This book explores future planning and design in and around the Mumbai Metropolitan Region, specifically focused on the Bay of Mumbai. Over the summers of 2008 and 2009, a multidisciplinary group of graduate students from Massachusetts Institute of Technology’s School of Architecture + Planning traveled to Mumbai for field research. Studio was led by professors Alan Berger and Rahul Mehrotra. MIT
To visually introduce the scales and types of abandoned
mining sites across the United States, measure their
unique landscape qualities, and describe the processes
of mine reclamation to the general public. A brief
background and history section details the efforts to
reclaim mining sites along French Gulch in Breckeridge,
Colorado and transform the area into a sustainable new
The first practical yet in-depth exploration of how to reclaim the post-industrial landscape, this volume includes excellent case studies by practitioners and policy makers from around the US, giving first rate practical examples.
The book addresses new thinking about landscape, which applies new techniques to the task of transforming outdated and disused post-extraction landscapes through design. In the USA alone, there are nearly 500,000 abandoned mines in need of reclamation and this book provides the first in-depth guidance on this real and pressing issue.
Do you really know what is under that new house you just bought? How about what lies beneath the neighborhood playground? Was that "big box" retailer down your street built over a toxic site? These are just a few of the worrisome scenarios facing us all as our cities begin to redevelop old toxic waste sites--places Alan Berger has coined "drosscapes." Drosscape: Wasting Land in Urban America is your guide to this vast, hitherto largely ignored field of waste landscapes.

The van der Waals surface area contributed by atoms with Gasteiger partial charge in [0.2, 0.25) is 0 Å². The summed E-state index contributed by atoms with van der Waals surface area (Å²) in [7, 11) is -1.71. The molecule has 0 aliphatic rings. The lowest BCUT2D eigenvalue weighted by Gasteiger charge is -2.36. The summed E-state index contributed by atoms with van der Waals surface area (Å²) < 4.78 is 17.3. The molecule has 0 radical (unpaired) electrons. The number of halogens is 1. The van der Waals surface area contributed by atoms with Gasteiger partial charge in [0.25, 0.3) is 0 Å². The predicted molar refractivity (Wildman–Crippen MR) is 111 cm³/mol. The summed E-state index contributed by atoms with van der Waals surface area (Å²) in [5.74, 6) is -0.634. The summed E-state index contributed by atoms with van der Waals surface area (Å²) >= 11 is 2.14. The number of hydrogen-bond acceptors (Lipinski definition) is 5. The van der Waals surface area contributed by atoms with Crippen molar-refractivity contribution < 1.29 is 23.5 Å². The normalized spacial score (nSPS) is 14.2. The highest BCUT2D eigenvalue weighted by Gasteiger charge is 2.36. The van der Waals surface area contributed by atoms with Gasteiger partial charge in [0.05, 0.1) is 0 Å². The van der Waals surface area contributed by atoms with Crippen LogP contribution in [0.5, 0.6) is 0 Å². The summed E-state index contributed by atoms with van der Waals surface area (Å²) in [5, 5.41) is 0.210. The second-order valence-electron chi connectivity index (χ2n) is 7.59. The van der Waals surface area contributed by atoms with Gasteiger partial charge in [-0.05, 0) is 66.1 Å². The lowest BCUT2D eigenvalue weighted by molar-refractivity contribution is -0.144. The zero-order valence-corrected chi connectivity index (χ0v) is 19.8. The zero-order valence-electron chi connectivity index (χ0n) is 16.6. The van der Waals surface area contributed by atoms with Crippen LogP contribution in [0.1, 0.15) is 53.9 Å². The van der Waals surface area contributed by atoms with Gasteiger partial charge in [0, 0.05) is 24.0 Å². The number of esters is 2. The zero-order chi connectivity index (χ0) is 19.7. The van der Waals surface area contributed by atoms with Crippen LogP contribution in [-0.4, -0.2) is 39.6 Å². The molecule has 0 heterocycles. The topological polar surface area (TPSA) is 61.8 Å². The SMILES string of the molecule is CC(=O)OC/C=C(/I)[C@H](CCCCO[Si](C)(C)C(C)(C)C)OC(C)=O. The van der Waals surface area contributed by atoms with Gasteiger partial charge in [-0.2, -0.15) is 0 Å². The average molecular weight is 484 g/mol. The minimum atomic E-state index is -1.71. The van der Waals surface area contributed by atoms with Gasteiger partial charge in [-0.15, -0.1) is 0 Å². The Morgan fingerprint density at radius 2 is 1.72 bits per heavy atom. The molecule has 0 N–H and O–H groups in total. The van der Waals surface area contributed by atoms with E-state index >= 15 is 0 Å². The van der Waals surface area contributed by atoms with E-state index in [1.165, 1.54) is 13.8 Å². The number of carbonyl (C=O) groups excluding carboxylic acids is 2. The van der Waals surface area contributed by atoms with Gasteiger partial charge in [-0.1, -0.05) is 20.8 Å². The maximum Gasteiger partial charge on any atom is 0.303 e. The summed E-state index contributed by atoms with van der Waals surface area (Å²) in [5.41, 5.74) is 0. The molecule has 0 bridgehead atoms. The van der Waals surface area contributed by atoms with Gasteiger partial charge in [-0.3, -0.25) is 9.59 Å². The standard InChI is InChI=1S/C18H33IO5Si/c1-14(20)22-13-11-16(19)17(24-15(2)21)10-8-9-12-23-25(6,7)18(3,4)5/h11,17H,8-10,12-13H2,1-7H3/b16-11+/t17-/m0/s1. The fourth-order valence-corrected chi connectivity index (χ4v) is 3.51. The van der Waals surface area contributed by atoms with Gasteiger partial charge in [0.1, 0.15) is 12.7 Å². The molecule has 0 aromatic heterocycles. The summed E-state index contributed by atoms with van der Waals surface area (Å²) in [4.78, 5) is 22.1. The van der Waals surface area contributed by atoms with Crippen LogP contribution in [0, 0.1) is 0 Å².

Environmental policy cannot be seen in just black and white, but instead contains many shades of gray. Environmental battles—even the most heated—are essentially conflicts among those with fundamentally different values, and how problems are framed in politics plays a central role in shaping how these values are translated into policies. Judith Layzer explores these two main themes in environmental policy making in the anticipated third edition of The Environmental Case.
Scholars, scientists, and policymakers have hailed ecosystem-based management (EBM) as a remedy for the perceived shortcomings of the centralized, top-down, expert-driven environmental regulatory framework established in the United States in the late 1960s and early 1970s. EBM entails collaborative, landscape-scale planning and flexible, adaptive implementation. But although scholars have analyzed aspects of EBM for more than a decade, until now there has been no systematic empirical study of the overall approach.
Since the 1970s, conservative activists have invoked free markets and distrust of the federal government as part of a concerted effort to roll back environmental regulations. They have promoted a powerful antiregulatory storyline to counter environmentalists’ scenario of a fragile earth in need of protection, mobilized grassroots opposition, and mounted creative legal challenges to environmental laws. But what has been the impact of all this activity on policy?